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How Long Do Drugs Stay in Your System?

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Reviewed By: Barbara Rexer, DSW, LCSW, LCADC, CCS, ICCS, DRCC

How long drugs stay in your system depends on many factors. Below, we’ll look at the testing windows for 19 common drugs. We’ll also look at how you can safely rid your system of drugs and take steps toward lifelong recovery if you struggle with addiction. 

How long drugs stay in your system can depend on many factors, including the substance, dosage, your metabolism, and even your tolerance. How long you can detect a drug in your system also depends on the test used and how it was performed. Here’s what you need to know.

Factors That Impact How Long a Drug is Detected

How long you can detect a drug in your system depends on a host of factors. Here are some of the most common:  

Metabolism

Although you often hear metabolism in reference to diet, in this case it means how efficiently your kidney and liver metabolize drugs. The more efficient these organs, the more quickly your body can process and eliminate drugs. 

Age

Age and metabolism are related. Generally speaking, the older you get, the less efficiently your kidney and liver can process drugs and alcohol. For this reason, you can expect drugs to linger in your system for longer as you age. 

Body Fat Percentage

In lipid-soluble drugs, like THC, the drug can bind to body fat, leading to a slower processing time. Because women typically have a higher percentage of body fat than men, women may process lipid-soluble drugs more slowly than men. 

Tolerance

A long-time user of a particular drug will often test positive for a longer period of time than someone who just started using.

Drug Purity

This might seem like an obvious one, but as dealers and manufacturers increasingly cut cheap synthetics like fentanyl and K2/Spice into MDMA and other club drugs, drug purity becomes an important factor to anyone concerned about the potential impact of drugs they take, including how long they’ll stay in their system.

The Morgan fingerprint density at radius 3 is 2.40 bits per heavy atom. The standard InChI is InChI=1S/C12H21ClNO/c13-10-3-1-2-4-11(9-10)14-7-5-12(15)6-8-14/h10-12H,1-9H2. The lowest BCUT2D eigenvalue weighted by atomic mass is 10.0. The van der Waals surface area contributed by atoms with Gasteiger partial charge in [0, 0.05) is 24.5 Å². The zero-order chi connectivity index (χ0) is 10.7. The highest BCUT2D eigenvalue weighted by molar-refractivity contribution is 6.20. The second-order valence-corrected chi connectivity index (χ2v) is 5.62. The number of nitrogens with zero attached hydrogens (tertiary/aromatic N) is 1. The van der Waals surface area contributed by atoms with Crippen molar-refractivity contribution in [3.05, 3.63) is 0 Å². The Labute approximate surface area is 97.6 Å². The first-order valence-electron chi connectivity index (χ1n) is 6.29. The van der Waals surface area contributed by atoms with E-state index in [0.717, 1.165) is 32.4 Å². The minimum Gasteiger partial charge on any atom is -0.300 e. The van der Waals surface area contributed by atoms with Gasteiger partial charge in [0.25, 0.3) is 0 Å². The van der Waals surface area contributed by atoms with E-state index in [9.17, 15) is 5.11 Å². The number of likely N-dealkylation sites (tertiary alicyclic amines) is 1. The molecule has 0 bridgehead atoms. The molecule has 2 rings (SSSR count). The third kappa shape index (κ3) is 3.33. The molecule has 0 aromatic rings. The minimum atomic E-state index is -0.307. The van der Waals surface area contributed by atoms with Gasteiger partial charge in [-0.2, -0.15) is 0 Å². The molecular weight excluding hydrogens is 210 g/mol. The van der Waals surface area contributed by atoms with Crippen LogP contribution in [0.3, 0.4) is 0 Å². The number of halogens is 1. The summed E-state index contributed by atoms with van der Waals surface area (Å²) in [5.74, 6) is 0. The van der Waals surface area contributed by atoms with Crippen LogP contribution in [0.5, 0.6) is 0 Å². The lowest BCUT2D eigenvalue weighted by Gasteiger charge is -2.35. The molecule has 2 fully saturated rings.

Type and Test 

Different test types impact how long a drug can be detected, as indicated in the chart below. Tests that rely on blood or saliva typically have a much shorter window than urine. Hair follicle tests have the longest detection window, up to months after the last use.

   

Why Drug Detection Times Are Inconsistent 

Drug detection windows vary, even within the same type of test. This is why you’ll typically see a window, suchs as 3-5 days for an alcohol drug test using EtG, or up to 90 days for most hair follicle tests. Because of the many variables that can affect a drug test, from a person’s metabolic rate to the way a test was conducted, a precise timetable is not possible.    

 

How to Get Drugs Out of Your System 

Despite what you might read elsewhere online, you cannot accelerate the rate at which your body processes drugs or alcohol. If you struggle with addiction, a formal detox program is the safest, most effective way to mitigate the “come down,” including withdrawal symptoms. 

Educating yourself about how your body processes different drugs can further help you understand how a drug may affect you, and how long you might feel the effects. You can learn more by searching our Resources.

 

Getting Help for Drug Addiction 

If you struggle with addiction to drugs or alcohol, you are not alone. And thankfully, you don’t need to shoulder the recovery process alone, either. Not only can treatment safely guide you through the detox process, but many programs also give you the resources to cope with factors like depression or trauma that can impact your recovery, and help you find the support you need beyond treatment to stay on your path. Browse our Facilities page to find options near you, or ask a question in the chat box below to learn about other resources, including teletherapy.  

The charts below show the average window for detection using standard tests, unless otherwise noted. As noted above, many factors can impact your own detection window for various drugs. 

 

How Long Can Alcohol Be Detected in Your System? 

Alcohol stays in your system for a relatively short time. Although hair follicle tests can detect use for up to 90 days, this type of testing isn’t accurate enough for use in many cases. EtG (ethyl glucuronide) are some of the most common. These tests use a metabolite of ethyl alcohol to extend the window of detection through urine testing from roughly 12 hours to about 3-5 days.